Jackie Wilson Credits Swimming with ‘Second Chance at Life’

By Michael Watkins

Lone Star Masters Swimmer Jackie Wilson has a new lease on life, something she credits swimming with helping.

While she was in Japan competing at the World Aquatics Masters Championships, Jackie Wilson of Lone Star Masters in Texas checked another milestone off her bucket list: climbing Mt. Fuji.

Considering less than three years ago she was seriously overweight, reliant on pain medication for a degenerative back issue, and chronically unhappy, being able to conquer another adventure and see nothing but future ahead of her is a massive win.

Her first step was the World Aquatics Masters Championships in August in Kyushu, a meet at which she set personal bests in the 50 freestyle and 50 backstroke and recorded top 10 finishes in the 100 (7th) and 200 (6th) backstroke.

As far as Wilson is concerned, the meet was another important step in her comeback to swimming and life.

“Upon qualifying for both Summer Nationals and Worlds, I made the decision to swim at Worlds because ‘I ain’t getting any younger,’ according to my family,” Wilson says. “In good health, I would take on a solo trip to Japan to see how well I could hold up against international competition and a nine-day travel meet

“The next several World Championships won’t be ideal or totally reasonable for a solo trip. I was able to arrange for time off (from work), and I was pretty well conditioned for this meet. My coaches/gym/chiropractor arranged a GoFundMe to help me get here.”

Wilson’s comeback began in 2021 when she started weightlifting to rebuild her spinal strength and structure. Her degenerative disc disease was exacerbated with weight gain post-injury (she tripped over her cat) and poor lifestyle choices.

“That was the worst of all the injuries as my spinal cord had to be repaired in 2016 and then a sneeze took out my c-spine (cervical, or upper, spine) in 2018,” says Wilson, who started swimming as a 5-year-old and competed for the University of Houston for part of her freshman year before an injury to her back forced her to stop.

Weighing just under 300 pounds and dependent on pain medication just to make it through the day, she made the decision and commitment to positively change her life.

She began swimming four times a week and lifting three times a week to see how well her body could handle the stress.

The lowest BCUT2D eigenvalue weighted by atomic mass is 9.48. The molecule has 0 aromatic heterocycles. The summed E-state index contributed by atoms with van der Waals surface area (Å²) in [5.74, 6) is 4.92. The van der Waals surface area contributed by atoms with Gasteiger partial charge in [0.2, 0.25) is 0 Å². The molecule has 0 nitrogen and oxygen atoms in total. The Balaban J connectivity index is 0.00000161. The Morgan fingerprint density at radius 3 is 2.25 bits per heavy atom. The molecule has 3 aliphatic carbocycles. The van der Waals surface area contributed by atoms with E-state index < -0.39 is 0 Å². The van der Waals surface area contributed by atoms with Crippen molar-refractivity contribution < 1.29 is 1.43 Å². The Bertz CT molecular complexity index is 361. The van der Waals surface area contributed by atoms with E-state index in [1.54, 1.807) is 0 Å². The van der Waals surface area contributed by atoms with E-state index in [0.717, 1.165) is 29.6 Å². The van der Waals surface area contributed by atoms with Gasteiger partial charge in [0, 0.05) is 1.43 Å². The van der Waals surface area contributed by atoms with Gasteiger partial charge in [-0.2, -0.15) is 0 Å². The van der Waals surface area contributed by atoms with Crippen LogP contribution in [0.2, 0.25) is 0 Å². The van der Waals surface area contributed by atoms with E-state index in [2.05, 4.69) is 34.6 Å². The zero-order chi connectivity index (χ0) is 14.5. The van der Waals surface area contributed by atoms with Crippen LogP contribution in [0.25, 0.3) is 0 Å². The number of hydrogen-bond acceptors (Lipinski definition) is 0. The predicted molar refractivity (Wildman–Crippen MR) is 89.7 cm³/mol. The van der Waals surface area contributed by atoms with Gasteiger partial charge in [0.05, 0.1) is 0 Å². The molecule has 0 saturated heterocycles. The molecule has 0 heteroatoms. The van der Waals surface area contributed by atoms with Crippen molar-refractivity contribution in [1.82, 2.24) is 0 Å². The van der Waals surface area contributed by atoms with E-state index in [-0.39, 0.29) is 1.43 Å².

“I went from one good day a month to one pain day every six to eight weeks,” she says. “Getting off the medication was the biggest factor for weight loss.

“The pain pills and nerve medications were prohibitive to any sort of productive lifestyle and weight loss. I am not currently on any medications.”

She says weight training helped the nerve pain as well, as she became strong enough to support her own spine, which was vital to gaining her mobility back. In the process, she lost more than 100 pounds.

“Swimming took my conditioning a step further,” Wilson says. “I was not only able to support my own strength but also improve my cardiovascular health, mental health, and rate of recovery.

“My weightlifting coach and family knew I wanted a challenge and pushed me to get back in the water. I think my mom’s exact words were, ‘You need to stare at the black line again.’ The rest of the family agreed that it would be a positive outlet for me to compete in something, and it also would be beneficial health wise.”

Last year, she swam three events at the 2022 USMS Spring National Championship in San Antonio, and since that meet, she has dropped time in at least one event every meet.

Now 36, she is swimming faster than she did as an 18-year-old age group swimmer.

But for Wilson, regardless of what the clock says when she’s in the water, her real victory has been reclaiming her life and choosing to find healthy ways to thrive.

“To be able to compete again challenges me mentally and physically in ways I was not sure I would get back,” she says. “When I lost swimming, I turned to work and academia for challenge, but the grind of a hard set and pushing myself to the max (200 backstroke) is a different kind of determination.

“Knowing I can swim in the same heat at Masters World Championships, after thinking I would only ever be a spectator, has been profound for rebuilding my health.”

And after more than two years of rebuilding herself and her spine, Wilson decided the best way to come home from Japan is with two top 10 finishes—and a trip to the top of a mountain.

“It (climbing Mt. Fuji) is definitely a bucket list item, but it’s a new bucket list, items that I never thought I would be able to do,” she says. “My family and I have been calling this my ‘second chance at life’ trip.

“At age 30, I was so unhealthy I thought I wasn’t going to make it to 40 without full spinal reconstruction and that eventually I would become disabled. At 36, I refuse to let it happen. I wanted to start my life over … and what better way to come from the hell I lived through than to compete at Worlds and climb a mountain to meet the sunrise and start again.”